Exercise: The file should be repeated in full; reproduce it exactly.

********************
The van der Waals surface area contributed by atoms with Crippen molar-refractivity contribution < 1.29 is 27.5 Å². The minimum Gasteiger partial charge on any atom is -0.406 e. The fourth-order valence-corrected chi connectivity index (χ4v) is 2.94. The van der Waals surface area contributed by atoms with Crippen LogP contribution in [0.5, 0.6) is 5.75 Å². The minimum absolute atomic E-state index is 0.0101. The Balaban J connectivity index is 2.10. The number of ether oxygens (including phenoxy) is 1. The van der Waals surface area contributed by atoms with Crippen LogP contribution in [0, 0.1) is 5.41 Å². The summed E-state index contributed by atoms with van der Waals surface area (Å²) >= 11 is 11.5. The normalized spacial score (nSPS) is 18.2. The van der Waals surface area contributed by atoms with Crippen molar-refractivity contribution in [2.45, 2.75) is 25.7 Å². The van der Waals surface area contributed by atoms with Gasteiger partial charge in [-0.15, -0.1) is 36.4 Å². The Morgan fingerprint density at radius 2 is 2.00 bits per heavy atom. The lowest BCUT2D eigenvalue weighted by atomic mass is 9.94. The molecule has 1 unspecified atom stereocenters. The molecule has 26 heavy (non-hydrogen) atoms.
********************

The van der Waals surface area contributed by atoms with Crippen molar-refractivity contribution < 1.29 is 27.5 Å². The minimum Gasteiger partial charge on any atom is -0.406 e. The fourth-order valence-corrected chi connectivity index (χ4v) is 2.94. The van der Waals surface area contributed by atoms with Crippen LogP contribution in [0.5, 0.6) is 5.75 Å². The minimum absolute atomic E-state index is 0.0101. The Balaban J connectivity index is 2.10. The number of ether oxygens (including phenoxy) is 1. The van der Waals surface area contributed by atoms with Crippen LogP contribution in [0, 0.1) is 5.41 Å². The summed E-state index contributed by atoms with van der Waals surface area (Å²) >= 11 is 11.5. The normalized spacial score (nSPS) is 18.2. The van der Waals surface area contributed by atoms with Crippen molar-refractivity contribution in [2.45, 2.75) is 25.7 Å². The van der Waals surface area contributed by atoms with Gasteiger partial charge in [-0.15, -0.1) is 36.4 Å². The Morgan fingerprint density at radius 2 is 2.00 bits per heavy atom. The lowest BCUT2D eigenvalue weighted by atomic mass is 9.94. The molecule has 1 unspecified atom stereocenters. The molecule has 26 heavy (non-hydrogen) atoms.